Parishioners at Holy Family Church in Sydney Mines, N.S., pitch in to prepare meals for those affected by post-tropical storm Fiona. Photo by Norma Blinkhorn

Parish steps up in Fiona’s aftermath

  • October 5, 2022

Following the devastation of post-tropical storm Fiona, Catholics in Sydney Mines, N.S. — with the support of the community — have delivered a case study in what can be accomplished when faith is put into action.

Norma Blinkhorn, a parishioner at Holy Family Church and coordinator of youth ministry for the Diocese of Antigonish, lit the spark for what was to come. She noticed no town entity had stepped up to provide any support services for the people victimized by the Sept. 24 storm that swept across Canada’s Maritime provinces, downing trees, flooding some areas, knocking electricity out for days on end and in Newfoundland even sweeping numerous houses into the sea. So Blinkhorn rose up to fill the gap in her community.

“Communion is communion with community,” she said

She spoke to her husband Harry to determine if anything could be done to lend a helping hand.

“We knew that the Knights of Columbus were about to host a barbecue, and that food was already stored in the freezer at the parish hall. I said to my husband, ‘we have to do something. We have food here. We can’t wait for the barbecue.’ ”

Blinkhorn mobilized the Holy Family Knights’ council to cook hot dogs and hamburgers on the gas stoves the parish had at its disposal on Sept. 26. The gas stoves proved crucial as the parish — and essentially the town of over 14,000 people at large — was without power, and remained so nine days after Fiona unleashed its fury. 

“When we saw the big crowds that were showing up (for food), and the overall desperation within the community, we felt, ‘Oh my God, we have to do something,’ ” said Blinkhorn.

Blinkhorn tapped into her community network to identify volunteers who could help the parish prepare at least 500 meals for the next day.

Meanwhile, thanks to her four decades serving the Northside Homemakers Service Society (NHSS), including as agency director, she found many home-care clients impacted by the storm were in need of food drop-offs.

A partnership was forged between Holy Family and NHSS: The parish volunteers prepared the food, which the NHSS officials would then deliver to clients in need. Meals were also administered to the men and women cleaning up the damage from Fiona.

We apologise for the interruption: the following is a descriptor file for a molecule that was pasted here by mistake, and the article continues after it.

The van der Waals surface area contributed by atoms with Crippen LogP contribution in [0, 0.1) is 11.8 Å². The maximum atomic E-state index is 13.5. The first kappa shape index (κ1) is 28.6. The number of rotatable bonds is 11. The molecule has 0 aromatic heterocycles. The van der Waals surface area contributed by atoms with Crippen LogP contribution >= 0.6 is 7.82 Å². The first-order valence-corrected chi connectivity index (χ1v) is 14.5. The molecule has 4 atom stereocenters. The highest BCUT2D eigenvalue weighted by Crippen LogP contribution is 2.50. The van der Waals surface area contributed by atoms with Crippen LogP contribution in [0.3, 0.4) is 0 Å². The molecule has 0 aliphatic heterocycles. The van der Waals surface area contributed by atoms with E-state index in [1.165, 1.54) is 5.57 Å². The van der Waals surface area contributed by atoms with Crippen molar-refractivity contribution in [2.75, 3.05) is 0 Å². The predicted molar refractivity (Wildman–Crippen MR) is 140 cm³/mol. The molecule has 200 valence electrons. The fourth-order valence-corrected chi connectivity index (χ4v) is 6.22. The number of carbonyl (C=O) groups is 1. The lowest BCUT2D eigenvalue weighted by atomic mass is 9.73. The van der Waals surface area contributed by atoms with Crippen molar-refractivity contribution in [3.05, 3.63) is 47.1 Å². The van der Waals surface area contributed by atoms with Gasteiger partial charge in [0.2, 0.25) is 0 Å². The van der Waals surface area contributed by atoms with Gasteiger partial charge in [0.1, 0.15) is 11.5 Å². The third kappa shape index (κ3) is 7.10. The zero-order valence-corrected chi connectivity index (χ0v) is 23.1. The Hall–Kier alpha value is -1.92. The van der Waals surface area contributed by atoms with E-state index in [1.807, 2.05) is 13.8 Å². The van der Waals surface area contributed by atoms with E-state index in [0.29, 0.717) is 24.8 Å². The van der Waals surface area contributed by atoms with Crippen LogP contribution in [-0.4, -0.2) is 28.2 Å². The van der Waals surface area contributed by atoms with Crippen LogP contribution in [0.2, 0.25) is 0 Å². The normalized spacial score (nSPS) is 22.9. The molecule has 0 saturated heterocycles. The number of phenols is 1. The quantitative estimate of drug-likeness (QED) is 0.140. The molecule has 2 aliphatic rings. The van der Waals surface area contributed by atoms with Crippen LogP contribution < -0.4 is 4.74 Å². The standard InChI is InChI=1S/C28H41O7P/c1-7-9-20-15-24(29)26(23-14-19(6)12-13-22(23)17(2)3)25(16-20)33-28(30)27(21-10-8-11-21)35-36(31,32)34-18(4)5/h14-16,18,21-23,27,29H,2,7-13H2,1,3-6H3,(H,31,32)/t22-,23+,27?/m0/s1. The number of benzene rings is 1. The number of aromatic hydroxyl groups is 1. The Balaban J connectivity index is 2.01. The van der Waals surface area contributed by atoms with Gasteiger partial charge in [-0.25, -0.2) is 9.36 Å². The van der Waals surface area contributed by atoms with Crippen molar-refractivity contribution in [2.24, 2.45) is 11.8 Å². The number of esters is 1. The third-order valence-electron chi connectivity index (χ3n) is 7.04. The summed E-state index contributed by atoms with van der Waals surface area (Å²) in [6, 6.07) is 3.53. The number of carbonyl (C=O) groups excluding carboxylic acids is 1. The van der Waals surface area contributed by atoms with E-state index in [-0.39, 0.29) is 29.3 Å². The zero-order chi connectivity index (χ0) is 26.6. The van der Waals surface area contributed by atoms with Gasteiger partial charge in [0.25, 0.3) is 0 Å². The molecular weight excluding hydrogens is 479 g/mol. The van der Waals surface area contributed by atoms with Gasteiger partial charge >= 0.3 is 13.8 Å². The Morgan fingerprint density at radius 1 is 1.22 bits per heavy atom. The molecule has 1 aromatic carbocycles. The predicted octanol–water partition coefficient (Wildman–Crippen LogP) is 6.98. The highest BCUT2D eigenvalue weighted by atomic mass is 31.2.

More members in Blinkhorn’s network were asked to pitch in — and they did. On the third day, volunteers assembled to prepare salads. Parishioners also compiled treat bags to bring to seniors’ facilities to tide residents over until a larger food delivery could be executed.

Day four, Blinkhorn purchased eggs and bread for sandwich-making. On that day, she made contact with the Salvation Army to see if there were workers interested in partaking in this sprawling community initiative.

“We spoke to Theresa Antoniak, who works for the Salvation Army with her husband in Ontario, and they offered to come here to help provide lunch and dinners. I think they have provided at least 500 meals,” she said.

The Salvation Army also had one of its spiritual counselors on site to meet with anyone seeking comfort and support.

In addition to a meal, Sydney Mines residents with households affected by Fiona — Antigonish County was one of the hardest hit in Atlantic Canada — could also show up to the parish hall to receive help filling out the forms to apply for natural disaster tax relief.

When local schoolchildren returned to learning on Oct. 3, many did not have supplies for school lunch. The parish team stepped up to amass a host of treat bags.

Ultimately, Blinkhorn said at least 1,800 meals have been prepared and disbursed as of Oct. 3. Unhesitatingly, she added that the volunteers “are absolutely prepared” to keep going as long as they are needed.

Holy Family’s Fr. Fabian Ihungebo and Deacon David Lewis are helping hands of support every step of the way. Lewis marvels at what has been accomplished.

“This is the Church. We are very fortunate to have the opportunity to do what we are called to do as followers of God,” he said.

Blinkhorn said through conversation with young people, it is clear they desire for the Church to exemplify the Catholic faith through community action.

“They want their churches to be involved in work supporting the community. And that is what Pope Francis has called us to do.”

Blinkhorn added “it really affects you emotionally” seeing the damage of the storm first-hand and via pictures on social media.

She said since the storm parishioners who had maybe not volunteered in the past are providing steadfast examples of Catholic faith in action.

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